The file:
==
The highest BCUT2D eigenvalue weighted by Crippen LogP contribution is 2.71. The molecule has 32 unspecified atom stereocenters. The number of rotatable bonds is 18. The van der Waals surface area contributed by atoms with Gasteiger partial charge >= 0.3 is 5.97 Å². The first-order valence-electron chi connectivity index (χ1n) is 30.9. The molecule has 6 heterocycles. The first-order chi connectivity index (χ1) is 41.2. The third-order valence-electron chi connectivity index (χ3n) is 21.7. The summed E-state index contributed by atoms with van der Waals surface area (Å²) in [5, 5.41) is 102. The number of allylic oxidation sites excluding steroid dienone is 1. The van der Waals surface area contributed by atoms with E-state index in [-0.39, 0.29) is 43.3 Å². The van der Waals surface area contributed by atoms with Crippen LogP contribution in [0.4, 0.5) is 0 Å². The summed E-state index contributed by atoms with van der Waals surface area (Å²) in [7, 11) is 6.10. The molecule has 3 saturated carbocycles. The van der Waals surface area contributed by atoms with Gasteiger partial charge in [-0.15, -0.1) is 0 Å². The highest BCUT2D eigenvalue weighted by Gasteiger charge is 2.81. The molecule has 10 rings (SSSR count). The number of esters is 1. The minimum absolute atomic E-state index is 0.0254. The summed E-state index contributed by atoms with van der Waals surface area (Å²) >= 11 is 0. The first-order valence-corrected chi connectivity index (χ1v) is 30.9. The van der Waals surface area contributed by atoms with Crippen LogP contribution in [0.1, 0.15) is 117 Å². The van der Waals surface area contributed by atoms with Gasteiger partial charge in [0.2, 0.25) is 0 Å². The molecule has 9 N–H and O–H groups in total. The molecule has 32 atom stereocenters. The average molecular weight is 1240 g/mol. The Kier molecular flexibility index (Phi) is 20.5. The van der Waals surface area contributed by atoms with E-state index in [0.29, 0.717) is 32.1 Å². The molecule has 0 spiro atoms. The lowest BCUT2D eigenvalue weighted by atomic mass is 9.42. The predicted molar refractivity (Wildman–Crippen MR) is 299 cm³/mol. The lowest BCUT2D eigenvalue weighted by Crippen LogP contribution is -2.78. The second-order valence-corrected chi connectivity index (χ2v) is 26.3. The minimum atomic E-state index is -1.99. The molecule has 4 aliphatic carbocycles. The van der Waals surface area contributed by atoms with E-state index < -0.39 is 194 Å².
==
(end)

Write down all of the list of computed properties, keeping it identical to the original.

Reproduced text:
The highest BCUT2D eigenvalue weighted by Crippen LogP contribution is 2.71. The molecule has 32 unspecified atom stereocenters. The number of rotatable bonds is 18. The van der Waals surface area contributed by atoms with Gasteiger partial charge >= 0.3 is 5.97 Å². The first-order valence-electron chi connectivity index (χ1n) is 30.9. The molecule has 6 heterocycles. The first-order chi connectivity index (χ1) is 41.2. The third-order valence-electron chi connectivity index (χ3n) is 21.7. The summed E-state index contributed by atoms with van der Waals surface area (Å²) in [5, 5.41) is 102. The number of allylic oxidation sites excluding steroid dienone is 1. The van der Waals surface area contributed by atoms with E-state index in [-0.39, 0.29) is 43.3 Å². The van der Waals surface area contributed by atoms with Crippen LogP contribution in [0.4, 0.5) is 0 Å². The summed E-state index contributed by atoms with van der Waals surface area (Å²) in [7, 11) is 6.10. The molecule has 3 saturated carbocycles. The van der Waals surface area contributed by atoms with Gasteiger partial charge in [-0.15, -0.1) is 0 Å². The highest BCUT2D eigenvalue weighted by Gasteiger charge is 2.81. The molecule has 10 rings (SSSR count). The number of esters is 1. The minimum absolute atomic E-state index is 0.0254. The summed E-state index contributed by atoms with van der Waals surface area (Å²) >= 11 is 0. The first-order valence-corrected chi connectivity index (χ1v) is 30.9. The van der Waals surface area contributed by atoms with Crippen LogP contribution in [0.1, 0.15) is 117 Å². The van der Waals surface area contributed by atoms with Gasteiger partial charge in [0.2, 0.25) is 0 Å². The molecule has 9 N–H and O–H groups in total. The molecule has 32 atom stereocenters. The average molecular weight is 1240 g/mol. The Kier molecular flexibility index (Phi) is 20.5. The van der Waals surface area contributed by atoms with E-state index in [0.29, 0.717) is 32.1 Å². The molecule has 0 spiro atoms. The lowest BCUT2D eigenvalue weighted by atomic mass is 9.42. The predicted molar refractivity (Wildman–Crippen MR) is 299 cm³/mol. The lowest BCUT2D eigenvalue weighted by Crippen LogP contribution is -2.78. The second-order valence-corrected chi connectivity index (χ2v) is 26.3. The minimum atomic E-state index is -1.99. The molecule has 4 aliphatic carbocycles. The van der Waals surface area contributed by atoms with E-state index < -0.39 is 194 Å².